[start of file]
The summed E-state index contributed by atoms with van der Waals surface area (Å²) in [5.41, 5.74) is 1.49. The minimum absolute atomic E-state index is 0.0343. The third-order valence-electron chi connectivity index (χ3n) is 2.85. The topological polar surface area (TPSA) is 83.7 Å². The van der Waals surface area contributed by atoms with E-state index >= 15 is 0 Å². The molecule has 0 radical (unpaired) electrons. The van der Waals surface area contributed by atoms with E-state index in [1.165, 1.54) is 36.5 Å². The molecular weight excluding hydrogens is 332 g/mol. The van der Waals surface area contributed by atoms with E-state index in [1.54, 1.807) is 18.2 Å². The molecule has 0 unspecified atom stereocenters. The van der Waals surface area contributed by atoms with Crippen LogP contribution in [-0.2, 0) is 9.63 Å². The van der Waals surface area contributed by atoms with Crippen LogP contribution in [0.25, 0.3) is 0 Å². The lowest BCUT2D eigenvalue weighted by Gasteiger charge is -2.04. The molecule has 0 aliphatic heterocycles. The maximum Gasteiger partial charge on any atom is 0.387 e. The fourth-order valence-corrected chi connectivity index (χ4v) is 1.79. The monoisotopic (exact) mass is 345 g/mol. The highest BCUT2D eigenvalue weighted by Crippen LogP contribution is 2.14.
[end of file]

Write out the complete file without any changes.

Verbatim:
The summed E-state index contributed by atoms with van der Waals surface area (Å²) in [5.41, 5.74) is 1.49. The minimum absolute atomic E-state index is 0.0343. The third-order valence-electron chi connectivity index (χ3n) is 2.85. The topological polar surface area (TPSA) is 83.7 Å². The van der Waals surface area contributed by atoms with E-state index >= 15 is 0 Å². The molecule has 0 radical (unpaired) electrons. The van der Waals surface area contributed by atoms with E-state index in [1.165, 1.54) is 36.5 Å². The molecular weight excluding hydrogens is 332 g/mol. The van der Waals surface area contributed by atoms with E-state index in [1.54, 1.807) is 18.2 Å². The molecule has 0 unspecified atom stereocenters. The van der Waals surface area contributed by atoms with Crippen LogP contribution in [-0.2, 0) is 9.63 Å². The van der Waals surface area contributed by atoms with Crippen LogP contribution in [0.25, 0.3) is 0 Å². The lowest BCUT2D eigenvalue weighted by Gasteiger charge is -2.04. The molecule has 0 aliphatic heterocycles. The maximum Gasteiger partial charge on any atom is 0.387 e. The fourth-order valence-corrected chi connectivity index (χ4v) is 1.79. The monoisotopic (exact) mass is 345 g/mol. The highest BCUT2D eigenvalue weighted by Crippen LogP contribution is 2.14.